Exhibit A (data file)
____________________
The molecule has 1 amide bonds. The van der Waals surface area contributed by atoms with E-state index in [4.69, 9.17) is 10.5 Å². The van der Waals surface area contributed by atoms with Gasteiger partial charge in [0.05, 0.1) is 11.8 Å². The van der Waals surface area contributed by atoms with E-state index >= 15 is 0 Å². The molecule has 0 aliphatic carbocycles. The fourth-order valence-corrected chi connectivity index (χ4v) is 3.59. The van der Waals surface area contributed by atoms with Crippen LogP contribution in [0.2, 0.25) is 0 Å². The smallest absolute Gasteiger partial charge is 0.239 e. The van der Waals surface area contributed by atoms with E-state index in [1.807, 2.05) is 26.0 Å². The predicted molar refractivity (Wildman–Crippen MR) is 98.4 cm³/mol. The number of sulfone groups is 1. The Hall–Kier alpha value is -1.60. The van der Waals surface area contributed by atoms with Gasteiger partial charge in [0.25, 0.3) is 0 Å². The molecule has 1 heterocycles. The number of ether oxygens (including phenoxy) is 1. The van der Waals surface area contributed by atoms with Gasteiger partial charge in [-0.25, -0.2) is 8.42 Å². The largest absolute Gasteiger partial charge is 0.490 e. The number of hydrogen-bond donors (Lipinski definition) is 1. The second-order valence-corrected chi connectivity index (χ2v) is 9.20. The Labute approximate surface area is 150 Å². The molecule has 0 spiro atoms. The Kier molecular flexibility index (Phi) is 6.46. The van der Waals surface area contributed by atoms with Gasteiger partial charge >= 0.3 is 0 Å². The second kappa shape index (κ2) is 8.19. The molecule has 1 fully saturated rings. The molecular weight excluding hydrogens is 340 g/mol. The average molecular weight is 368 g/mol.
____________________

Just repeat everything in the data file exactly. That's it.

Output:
The molecule has 1 amide bonds. The van der Waals surface area contributed by atoms with E-state index in [4.69, 9.17) is 10.5 Å². The van der Waals surface area contributed by atoms with Gasteiger partial charge in [0.05, 0.1) is 11.8 Å². The van der Waals surface area contributed by atoms with E-state index >= 15 is 0 Å². The molecule has 0 aliphatic carbocycles. The fourth-order valence-corrected chi connectivity index (χ4v) is 3.59. The van der Waals surface area contributed by atoms with Crippen LogP contribution in [0.2, 0.25) is 0 Å². The smallest absolute Gasteiger partial charge is 0.239 e. The van der Waals surface area contributed by atoms with E-state index in [1.807, 2.05) is 26.0 Å². The predicted molar refractivity (Wildman–Crippen MR) is 98.4 cm³/mol. The number of sulfone groups is 1. The Hall–Kier alpha value is -1.60. The van der Waals surface area contributed by atoms with Gasteiger partial charge in [0.25, 0.3) is 0 Å². The molecule has 1 heterocycles. The number of ether oxygens (including phenoxy) is 1. The van der Waals surface area contributed by atoms with Gasteiger partial charge in [-0.25, -0.2) is 8.42 Å². The largest absolute Gasteiger partial charge is 0.490 e. The number of hydrogen-bond donors (Lipinski definition) is 1. The second-order valence-corrected chi connectivity index (χ2v) is 9.20. The Labute approximate surface area is 150 Å². The molecule has 0 spiro atoms. The Kier molecular flexibility index (Phi) is 6.46. The van der Waals surface area contributed by atoms with Gasteiger partial charge >= 0.3 is 0 Å². The second kappa shape index (κ2) is 8.19. The molecule has 1 fully saturated rings. The molecular weight excluding hydrogens is 340 g/mol. The average molecular weight is 368 g/mol.